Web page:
U.S. con­sumer bor­row­ing up $16.6 bil­lion in July

Daily Local News (West Chester, PA) - - BUSINESS - By Martin Crutsinger

WASH­ING­TON » Amer­i­cans in­creased their bor­row­ing in July at nearly dou­ble the pace of the pre­vi­ous month, ev­i­dence that con­fi­dent con­sumers are will­ing to take on more debt to sup­port their spend­ing.

The Fed­eral Re­serve re­ported Mon­day that con­sumer debt rose by a sea­son­ally ad­justed $16.6 bil­lion in July, up sharply from a gain of $8.5 bil­lion in June.

The cat­e­gory that in­cludes credit cards rose by $1.3 bil­lion af­ter shrink­ing by $1.2 bil­lion in June. The cat­e­gory that cov­ers auto and stu­dent loans surged by $15.4 bil­lion af­ter an in­crease of $9.6 bil­lion in June. It was the largest gain since an in­crease of $17.9 bil­lion last Novem­ber.

Con­sumer bor­row­ing is closely fol­lowed for the clues it can pro­vide about the will­ing­ness of con­sumers to go into debt to sup­port spend­ing.

Con­sumer spend­ing ac­counts for 70 per­cent of eco­nomic ac­tiv­ity in the United States. Af­ter a slow start this year, con­sumer ac­tiv­ity ac­cel­er­ated sharply this spring. That helped push over­all eco­nomic growth up to a solid an­nual rate of 4.2 per­cent in the April-June quar­ter, al­most dou­ble the 2.2 per­cent GDP gain in the first quar­ter.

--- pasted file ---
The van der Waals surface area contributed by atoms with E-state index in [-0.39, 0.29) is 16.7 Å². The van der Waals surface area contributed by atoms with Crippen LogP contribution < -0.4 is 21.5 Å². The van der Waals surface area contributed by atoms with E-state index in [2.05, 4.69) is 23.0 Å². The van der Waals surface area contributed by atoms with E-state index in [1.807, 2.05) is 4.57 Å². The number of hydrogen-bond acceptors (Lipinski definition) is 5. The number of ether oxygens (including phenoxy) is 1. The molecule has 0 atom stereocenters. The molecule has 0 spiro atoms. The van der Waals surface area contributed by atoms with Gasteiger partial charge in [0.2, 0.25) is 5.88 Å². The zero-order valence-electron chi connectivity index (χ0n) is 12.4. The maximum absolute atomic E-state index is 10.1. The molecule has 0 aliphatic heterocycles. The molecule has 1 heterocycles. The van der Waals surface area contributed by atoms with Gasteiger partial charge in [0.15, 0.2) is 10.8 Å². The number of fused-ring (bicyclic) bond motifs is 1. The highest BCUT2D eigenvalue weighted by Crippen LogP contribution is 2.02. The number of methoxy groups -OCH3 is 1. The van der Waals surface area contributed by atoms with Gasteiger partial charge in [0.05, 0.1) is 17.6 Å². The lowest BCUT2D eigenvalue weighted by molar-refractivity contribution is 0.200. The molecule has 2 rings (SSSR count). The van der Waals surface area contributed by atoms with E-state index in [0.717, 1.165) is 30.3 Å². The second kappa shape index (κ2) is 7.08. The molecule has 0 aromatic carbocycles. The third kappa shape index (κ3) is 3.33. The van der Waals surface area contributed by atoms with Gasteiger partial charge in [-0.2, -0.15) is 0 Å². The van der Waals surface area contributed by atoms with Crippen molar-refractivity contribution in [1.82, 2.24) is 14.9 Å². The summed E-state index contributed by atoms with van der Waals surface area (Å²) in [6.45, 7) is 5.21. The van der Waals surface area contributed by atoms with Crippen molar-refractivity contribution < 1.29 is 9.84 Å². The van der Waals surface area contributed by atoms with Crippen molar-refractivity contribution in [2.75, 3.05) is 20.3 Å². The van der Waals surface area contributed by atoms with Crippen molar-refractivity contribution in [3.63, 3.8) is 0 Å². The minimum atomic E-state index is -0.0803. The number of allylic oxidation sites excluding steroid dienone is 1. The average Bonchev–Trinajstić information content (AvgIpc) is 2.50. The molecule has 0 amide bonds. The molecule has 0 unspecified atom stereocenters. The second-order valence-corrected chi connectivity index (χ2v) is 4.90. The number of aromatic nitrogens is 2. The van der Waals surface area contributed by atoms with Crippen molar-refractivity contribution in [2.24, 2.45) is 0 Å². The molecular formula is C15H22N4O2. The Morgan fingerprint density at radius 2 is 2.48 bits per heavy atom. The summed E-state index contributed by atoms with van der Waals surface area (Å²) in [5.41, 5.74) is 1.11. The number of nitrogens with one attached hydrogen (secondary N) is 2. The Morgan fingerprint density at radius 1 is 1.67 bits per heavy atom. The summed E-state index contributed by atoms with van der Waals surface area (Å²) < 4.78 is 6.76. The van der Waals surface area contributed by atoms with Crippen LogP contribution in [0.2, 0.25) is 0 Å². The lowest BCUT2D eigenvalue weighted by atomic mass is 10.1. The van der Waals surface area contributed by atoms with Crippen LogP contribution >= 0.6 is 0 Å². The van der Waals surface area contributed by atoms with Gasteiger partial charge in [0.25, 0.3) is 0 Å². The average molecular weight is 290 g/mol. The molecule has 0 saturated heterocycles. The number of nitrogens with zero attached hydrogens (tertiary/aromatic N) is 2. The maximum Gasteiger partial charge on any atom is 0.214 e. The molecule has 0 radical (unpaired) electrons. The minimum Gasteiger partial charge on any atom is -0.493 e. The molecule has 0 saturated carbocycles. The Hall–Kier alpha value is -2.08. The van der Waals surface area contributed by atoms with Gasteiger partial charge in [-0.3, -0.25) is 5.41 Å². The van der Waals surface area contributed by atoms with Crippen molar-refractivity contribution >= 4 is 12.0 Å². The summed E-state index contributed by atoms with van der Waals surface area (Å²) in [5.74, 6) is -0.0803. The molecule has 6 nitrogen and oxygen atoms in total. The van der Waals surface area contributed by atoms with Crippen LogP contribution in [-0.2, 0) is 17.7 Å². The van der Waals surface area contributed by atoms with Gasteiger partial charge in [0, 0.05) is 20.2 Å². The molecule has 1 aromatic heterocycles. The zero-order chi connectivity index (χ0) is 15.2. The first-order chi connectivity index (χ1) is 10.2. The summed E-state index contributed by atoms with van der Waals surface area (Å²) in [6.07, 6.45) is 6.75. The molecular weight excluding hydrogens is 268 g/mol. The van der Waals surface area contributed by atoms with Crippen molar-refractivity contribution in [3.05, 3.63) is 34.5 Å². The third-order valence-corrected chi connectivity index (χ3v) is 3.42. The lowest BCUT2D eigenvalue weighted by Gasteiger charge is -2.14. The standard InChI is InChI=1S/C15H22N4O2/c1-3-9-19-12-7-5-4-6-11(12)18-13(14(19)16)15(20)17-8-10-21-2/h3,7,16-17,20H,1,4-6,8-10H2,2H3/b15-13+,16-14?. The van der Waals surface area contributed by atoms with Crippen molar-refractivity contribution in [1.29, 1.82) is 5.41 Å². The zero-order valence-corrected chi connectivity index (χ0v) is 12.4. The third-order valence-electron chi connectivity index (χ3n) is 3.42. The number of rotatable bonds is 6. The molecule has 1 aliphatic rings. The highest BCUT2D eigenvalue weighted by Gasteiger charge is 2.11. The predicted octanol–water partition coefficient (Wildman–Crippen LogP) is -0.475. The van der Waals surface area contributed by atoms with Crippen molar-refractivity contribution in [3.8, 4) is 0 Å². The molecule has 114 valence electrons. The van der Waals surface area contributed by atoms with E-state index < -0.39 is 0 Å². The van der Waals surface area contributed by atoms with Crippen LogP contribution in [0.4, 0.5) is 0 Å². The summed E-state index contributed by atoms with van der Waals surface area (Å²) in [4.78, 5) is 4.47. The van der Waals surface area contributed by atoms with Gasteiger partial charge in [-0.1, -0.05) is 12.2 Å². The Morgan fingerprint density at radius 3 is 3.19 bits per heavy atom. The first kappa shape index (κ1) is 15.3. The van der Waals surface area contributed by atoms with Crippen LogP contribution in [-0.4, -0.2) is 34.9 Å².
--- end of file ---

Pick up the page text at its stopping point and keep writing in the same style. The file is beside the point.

Pres­i­dent Don­ald Trump is fore­cast­ing even stronger gains in growth go­ing for­ward but pri­vate an­a­lysts be­lieve the spring quar­ter fig­ure was boosted by some tem­po­rary fac­tors. Those in­cluded a rush to ship U.S. ex­ports of prod­ucts such as soy­beans be­fore re­tal­ia­tory tar­iffs were im­posed by China and other coun­tries re­act­ing to penalty tar­iffs levied by the Trump ad­min­is­tra­tion.

Many an­a­lysts be­lieve growth for the sec­ond half of this year will come in at a still solid an­nual rate of 3 per­cent. If that fore­cast proves ac­cu­rate, it would give the coun­try the strong­est ful­lyear GDP growth in more than a decade.

The July in­crease pushed con­sumer bor­row­ing up to a record of $3.92 tril­lion com­pared to a level of $3.75 tril­lion in July 2017.

The Fed’s monthly credit re­port does not in­clude mort­gages or any other loans se­cured by real es­tate such as home eq­uity loans.


On Mon­day the Fed­eral Re­serve re­leased its July re­port on con­sumer bor­row­ing.

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